USS La Jolla SSN-701

Naval Submarine Base, Pearl Harbor, Hawaii

USS Olympia SSN-717

Naval Submarine Base, Pearl Harbor, Hawaii

USS Chicago SSN-721

Naval Submarine Base, Pearl Harbor, Hawaii

USS Key West SSN-722

Naval Submarine Base, Pearl Harbor, Hawaii

USS Louisville SSN-724

Naval Submarine Base, Pearl Harbor, Hawaii

USS Pasadena SSN-752

Naval Submarine Base, Pearl Harbor, Hawaii

USS Columbus SSN-762

Naval Submarine Base, Pearl Harbor, Hawaii

USS Santa Fe SSN-763

Naval Submarine Base, Pearl Harbor, Hawaii

USS Charlotte SSN-766

Naval Submarine Base, Pearl Harbor, Hawaii

USS Tucson SSN-770

Naval Submarine Base, Pearl Harbor, Hawaii

USS Columbia SSN-771

Naval Submarine Base, Pearl Harbor, Hawaii

USS Greeneville SSN-772

Naval Submarine Base, Pearl Harbor, Hawaii

USS Cheyenne SSN-773

Naval Submarine Base, Pearl Harbor, Hawaii

USS Albuquerque SSN-706

Naval Submarine Base, San Diego, California

USS Topeka SSN-754

Naval Submarine Base, San Diego, California

USS Asheville SSN-758

Naval Submarine Base, San Diego, California

USS Jefferson City SSN-759

Naval Submarine Base, San Diego, California

USS Hampton SSN-767

Naval Submarine Base, San Diego, California

USS San Francisco SSN-711

Naval Submarine Base, San Diego, California

USS Houston SSN-713

Naval Forces Marianas, Apra Harbor, Guam

USS Buffalo SSN-715

Naval Forces Marianas, Apra Harbor, Guam

USS Oklahoma City SSN-723

Naval Forces Marianas, Apra Harbor, Guam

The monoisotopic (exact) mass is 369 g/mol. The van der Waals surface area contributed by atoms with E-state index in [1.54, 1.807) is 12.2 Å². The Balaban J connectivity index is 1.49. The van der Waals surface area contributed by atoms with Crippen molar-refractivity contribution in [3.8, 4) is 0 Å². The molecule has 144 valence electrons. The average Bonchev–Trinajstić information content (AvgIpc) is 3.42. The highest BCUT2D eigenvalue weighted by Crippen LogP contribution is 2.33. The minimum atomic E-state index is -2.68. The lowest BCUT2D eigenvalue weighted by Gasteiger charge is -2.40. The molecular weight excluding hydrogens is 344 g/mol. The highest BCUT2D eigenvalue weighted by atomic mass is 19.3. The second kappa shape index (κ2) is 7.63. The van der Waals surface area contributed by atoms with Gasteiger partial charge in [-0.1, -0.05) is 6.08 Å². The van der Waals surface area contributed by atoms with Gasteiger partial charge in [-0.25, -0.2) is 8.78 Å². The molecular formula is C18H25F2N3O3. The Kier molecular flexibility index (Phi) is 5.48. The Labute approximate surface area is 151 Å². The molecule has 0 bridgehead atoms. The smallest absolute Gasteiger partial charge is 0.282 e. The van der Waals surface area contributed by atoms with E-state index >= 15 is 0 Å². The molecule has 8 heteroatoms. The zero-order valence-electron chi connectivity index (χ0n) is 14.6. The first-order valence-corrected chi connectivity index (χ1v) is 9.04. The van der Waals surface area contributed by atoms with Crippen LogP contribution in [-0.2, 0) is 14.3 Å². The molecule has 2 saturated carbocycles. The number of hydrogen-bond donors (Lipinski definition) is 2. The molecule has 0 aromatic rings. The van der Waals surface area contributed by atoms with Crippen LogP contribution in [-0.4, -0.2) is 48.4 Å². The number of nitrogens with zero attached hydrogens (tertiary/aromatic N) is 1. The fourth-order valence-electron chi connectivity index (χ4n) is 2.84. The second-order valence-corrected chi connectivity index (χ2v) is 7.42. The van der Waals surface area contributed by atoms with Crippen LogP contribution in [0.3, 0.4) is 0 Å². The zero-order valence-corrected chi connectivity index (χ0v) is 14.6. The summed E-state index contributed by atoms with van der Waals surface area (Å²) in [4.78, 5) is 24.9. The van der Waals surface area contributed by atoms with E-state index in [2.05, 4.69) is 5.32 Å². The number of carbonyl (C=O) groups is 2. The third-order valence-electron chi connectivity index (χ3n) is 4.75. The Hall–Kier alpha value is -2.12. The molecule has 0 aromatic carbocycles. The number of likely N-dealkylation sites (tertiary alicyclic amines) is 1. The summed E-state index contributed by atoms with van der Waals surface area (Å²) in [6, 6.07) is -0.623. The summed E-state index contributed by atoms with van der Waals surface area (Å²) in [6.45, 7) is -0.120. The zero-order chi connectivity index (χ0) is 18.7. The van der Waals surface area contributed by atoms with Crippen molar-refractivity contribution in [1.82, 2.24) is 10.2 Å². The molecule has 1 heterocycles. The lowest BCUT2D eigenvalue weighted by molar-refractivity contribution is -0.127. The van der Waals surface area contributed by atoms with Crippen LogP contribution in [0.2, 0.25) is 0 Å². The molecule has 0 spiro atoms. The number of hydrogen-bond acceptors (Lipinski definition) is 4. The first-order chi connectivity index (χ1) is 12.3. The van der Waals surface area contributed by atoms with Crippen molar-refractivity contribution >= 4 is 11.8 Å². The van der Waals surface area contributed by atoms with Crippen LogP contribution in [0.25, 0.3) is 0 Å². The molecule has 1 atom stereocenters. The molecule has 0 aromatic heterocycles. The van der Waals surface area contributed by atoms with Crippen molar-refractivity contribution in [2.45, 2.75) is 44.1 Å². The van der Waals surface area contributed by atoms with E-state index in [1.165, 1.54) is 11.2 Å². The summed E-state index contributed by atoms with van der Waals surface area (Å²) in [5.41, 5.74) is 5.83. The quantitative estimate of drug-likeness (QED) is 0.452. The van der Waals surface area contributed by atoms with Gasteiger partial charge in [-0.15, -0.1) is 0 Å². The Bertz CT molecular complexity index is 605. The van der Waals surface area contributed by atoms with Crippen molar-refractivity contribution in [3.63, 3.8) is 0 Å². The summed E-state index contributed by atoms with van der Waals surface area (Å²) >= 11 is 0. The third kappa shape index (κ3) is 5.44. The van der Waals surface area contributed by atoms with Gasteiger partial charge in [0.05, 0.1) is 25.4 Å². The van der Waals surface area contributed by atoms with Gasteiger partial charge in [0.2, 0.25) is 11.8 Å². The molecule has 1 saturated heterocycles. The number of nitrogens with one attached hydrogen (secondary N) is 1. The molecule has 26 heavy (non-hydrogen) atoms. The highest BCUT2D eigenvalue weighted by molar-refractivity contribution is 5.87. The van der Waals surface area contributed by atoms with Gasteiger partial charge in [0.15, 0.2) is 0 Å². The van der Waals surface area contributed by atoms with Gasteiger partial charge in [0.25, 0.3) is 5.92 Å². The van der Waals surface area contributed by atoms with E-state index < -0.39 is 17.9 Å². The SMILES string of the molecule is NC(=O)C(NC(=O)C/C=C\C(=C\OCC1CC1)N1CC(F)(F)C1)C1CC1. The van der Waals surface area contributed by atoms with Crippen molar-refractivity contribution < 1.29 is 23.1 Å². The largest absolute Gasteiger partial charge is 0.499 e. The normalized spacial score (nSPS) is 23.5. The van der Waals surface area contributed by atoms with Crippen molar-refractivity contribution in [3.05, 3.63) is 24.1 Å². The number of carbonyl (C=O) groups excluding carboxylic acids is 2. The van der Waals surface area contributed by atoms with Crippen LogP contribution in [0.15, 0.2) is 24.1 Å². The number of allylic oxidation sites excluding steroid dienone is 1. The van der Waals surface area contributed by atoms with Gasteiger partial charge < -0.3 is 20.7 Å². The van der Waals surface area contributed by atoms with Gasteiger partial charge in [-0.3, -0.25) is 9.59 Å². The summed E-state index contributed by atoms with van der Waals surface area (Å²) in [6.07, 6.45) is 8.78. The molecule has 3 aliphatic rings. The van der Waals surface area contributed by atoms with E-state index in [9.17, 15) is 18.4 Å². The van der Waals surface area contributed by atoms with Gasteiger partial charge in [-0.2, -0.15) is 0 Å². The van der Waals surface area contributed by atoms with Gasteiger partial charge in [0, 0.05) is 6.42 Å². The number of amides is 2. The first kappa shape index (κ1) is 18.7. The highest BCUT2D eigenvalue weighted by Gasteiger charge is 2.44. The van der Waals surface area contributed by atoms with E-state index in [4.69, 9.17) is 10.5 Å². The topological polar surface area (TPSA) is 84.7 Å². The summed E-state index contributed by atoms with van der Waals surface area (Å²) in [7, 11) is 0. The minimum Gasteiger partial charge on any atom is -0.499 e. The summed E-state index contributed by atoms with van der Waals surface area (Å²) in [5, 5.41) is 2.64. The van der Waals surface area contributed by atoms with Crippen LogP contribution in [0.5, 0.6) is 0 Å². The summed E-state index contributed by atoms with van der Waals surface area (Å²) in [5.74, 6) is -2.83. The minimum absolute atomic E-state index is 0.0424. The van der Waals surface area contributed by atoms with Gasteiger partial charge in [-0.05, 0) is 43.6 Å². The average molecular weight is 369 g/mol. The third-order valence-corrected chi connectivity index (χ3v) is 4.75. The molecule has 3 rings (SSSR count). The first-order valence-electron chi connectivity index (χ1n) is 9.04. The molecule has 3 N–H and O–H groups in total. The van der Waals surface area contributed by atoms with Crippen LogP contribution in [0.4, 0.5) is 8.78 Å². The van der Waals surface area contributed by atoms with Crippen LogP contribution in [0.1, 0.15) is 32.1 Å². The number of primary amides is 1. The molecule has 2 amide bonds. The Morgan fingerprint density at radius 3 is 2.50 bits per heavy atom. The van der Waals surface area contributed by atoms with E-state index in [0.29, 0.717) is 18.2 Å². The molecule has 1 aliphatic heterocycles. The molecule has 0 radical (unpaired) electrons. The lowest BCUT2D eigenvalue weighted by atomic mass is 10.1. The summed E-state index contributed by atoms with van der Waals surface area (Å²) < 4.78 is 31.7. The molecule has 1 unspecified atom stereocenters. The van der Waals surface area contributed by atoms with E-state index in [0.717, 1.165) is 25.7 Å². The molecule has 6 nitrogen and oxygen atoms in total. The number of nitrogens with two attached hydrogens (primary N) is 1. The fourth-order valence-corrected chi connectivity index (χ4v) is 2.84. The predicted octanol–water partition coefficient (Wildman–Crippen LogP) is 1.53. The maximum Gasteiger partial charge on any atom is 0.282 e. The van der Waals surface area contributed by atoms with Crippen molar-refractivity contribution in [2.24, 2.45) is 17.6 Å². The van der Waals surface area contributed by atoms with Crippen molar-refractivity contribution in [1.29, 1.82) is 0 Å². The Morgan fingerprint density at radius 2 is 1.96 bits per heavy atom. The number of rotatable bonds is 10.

Seawolf -class Fast Attack Submarines:

USS Seawolf SSN-21

Naval Base Kitsap, Washington (Bangor)

USS Connecticut SSN-22

Naval Base Kitsap, Washington (Bangor)

USS Jimmy Carter SSN-23

Naval Base Kitsap, Washington (Bangor)

Virginia -class Fast Attack Submarines:

USS Virginia SSN-774

Naval Submarine Base, Groton, Connecticut

USS Texas SSN-775

Naval Submarine Base, Pearl Harbor, Hawaii

USS Hawaii SSN-776

Naval Submarine Base, Pearl Harbor, Hawaii

USS North Carolina SSN-777

Naval Submarine Base, Pearl Harbor, Hawaii

USS New Hampshire SSN-778

Naval Submarine Base, Groton, Connecticut

USS New Mexico SSN-779

Naval Submarine Base, Groton, Connecticut

USS Missouri SSN-780

Naval Submarine Base, Groton, Connecticut

USS California SSN-781

Naval Submarine Base, New London, Connecticut

USS Mississippi SSN-782 (delivery due April 2012)


For further reading

Clancy, Tom, Submarine: A Guided Tour Inside A Nuclear Warship, with John Gresham (New York: Berkley, 1993)

Polomar, Norman and K.J. Moore, Cold War Submarines: The Design and Construction of U.S. and Soviet Submarines, 1945-2001 (Washington D.C.: Potomac Books Inc., 2005)